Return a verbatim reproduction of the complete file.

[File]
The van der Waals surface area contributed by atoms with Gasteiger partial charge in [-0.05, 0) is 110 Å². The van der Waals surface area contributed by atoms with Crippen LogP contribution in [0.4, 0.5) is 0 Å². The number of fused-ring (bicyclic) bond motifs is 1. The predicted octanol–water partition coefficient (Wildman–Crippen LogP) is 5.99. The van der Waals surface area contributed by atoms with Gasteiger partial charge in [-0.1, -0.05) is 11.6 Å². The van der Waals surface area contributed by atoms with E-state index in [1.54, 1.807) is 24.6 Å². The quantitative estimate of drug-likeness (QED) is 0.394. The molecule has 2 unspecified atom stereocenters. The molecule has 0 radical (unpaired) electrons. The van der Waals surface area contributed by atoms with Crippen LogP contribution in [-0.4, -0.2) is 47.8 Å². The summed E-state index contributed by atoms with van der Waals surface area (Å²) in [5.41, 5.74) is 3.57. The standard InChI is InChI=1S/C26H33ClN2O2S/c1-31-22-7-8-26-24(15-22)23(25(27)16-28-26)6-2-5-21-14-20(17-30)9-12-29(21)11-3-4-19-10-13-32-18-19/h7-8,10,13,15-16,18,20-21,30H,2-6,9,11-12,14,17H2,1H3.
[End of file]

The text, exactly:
The van der Waals surface area contributed by atoms with Gasteiger partial charge in [-0.05, 0) is 110 Å². The van der Waals surface area contributed by atoms with Crippen LogP contribution in [0.4, 0.5) is 0 Å². The number of fused-ring (bicyclic) bond motifs is 1. The predicted octanol–water partition coefficient (Wildman–Crippen LogP) is 5.99. The van der Waals surface area contributed by atoms with Gasteiger partial charge in [-0.1, -0.05) is 11.6 Å². The van der Waals surface area contributed by atoms with E-state index in [1.54, 1.807) is 24.6 Å². The quantitative estimate of drug-likeness (QED) is 0.394. The molecule has 2 unspecified atom stereocenters. The molecule has 0 radical (unpaired) electrons. The van der Waals surface area contributed by atoms with Crippen LogP contribution in [-0.4, -0.2) is 47.8 Å². The summed E-state index contributed by atoms with van der Waals surface area (Å²) in [5.41, 5.74) is 3.57. The standard InChI is InChI=1S/C26H33ClN2O2S/c1-31-22-7-8-26-24(15-22)23(25(27)16-28-26)6-2-5-21-14-20(17-30)9-12-29(21)11-3-4-19-10-13-32-18-19/h7-8,10,13,15-16,18,20-21,30H,2-6,9,11-12,14,17H2,1H3.